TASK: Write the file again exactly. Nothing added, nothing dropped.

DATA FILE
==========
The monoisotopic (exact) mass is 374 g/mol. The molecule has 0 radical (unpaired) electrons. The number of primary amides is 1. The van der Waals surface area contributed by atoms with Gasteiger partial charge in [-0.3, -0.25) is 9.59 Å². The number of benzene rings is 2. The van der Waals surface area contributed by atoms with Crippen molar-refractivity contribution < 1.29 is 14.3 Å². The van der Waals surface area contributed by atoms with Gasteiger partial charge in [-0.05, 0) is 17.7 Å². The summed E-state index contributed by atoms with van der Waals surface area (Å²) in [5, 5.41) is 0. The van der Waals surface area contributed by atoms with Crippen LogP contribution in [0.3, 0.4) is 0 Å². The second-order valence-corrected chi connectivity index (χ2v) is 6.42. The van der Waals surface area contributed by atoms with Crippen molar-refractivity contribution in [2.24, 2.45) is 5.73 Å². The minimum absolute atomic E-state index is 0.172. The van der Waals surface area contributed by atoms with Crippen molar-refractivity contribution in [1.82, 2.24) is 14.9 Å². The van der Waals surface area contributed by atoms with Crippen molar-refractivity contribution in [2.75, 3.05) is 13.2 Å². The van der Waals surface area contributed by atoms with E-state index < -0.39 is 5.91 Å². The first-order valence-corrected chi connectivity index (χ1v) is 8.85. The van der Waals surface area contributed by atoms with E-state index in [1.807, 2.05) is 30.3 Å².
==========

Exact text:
The monoisotopic (exact) mass is 374 g/mol. The molecule has 0 radical (unpaired) electrons. The number of primary amides is 1. The van der Waals surface area contributed by atoms with Gasteiger partial charge in [-0.3, -0.25) is 9.59 Å². The number of benzene rings is 2. The van der Waals surface area contributed by atoms with Crippen molar-refractivity contribution < 1.29 is 14.3 Å². The van der Waals surface area contributed by atoms with Gasteiger partial charge in [-0.05, 0) is 17.7 Å². The summed E-state index contributed by atoms with van der Waals surface area (Å²) in [5, 5.41) is 0. The van der Waals surface area contributed by atoms with Crippen LogP contribution in [0.3, 0.4) is 0 Å². The second-order valence-corrected chi connectivity index (χ2v) is 6.42. The van der Waals surface area contributed by atoms with Crippen molar-refractivity contribution in [2.24, 2.45) is 5.73 Å². The minimum absolute atomic E-state index is 0.172. The van der Waals surface area contributed by atoms with Crippen molar-refractivity contribution in [1.82, 2.24) is 14.9 Å². The van der Waals surface area contributed by atoms with Crippen molar-refractivity contribution in [2.75, 3.05) is 13.2 Å². The van der Waals surface area contributed by atoms with E-state index < -0.39 is 5.91 Å². The first-order valence-corrected chi connectivity index (χ1v) is 8.85. The van der Waals surface area contributed by atoms with E-state index in [1.807, 2.05) is 30.3 Å².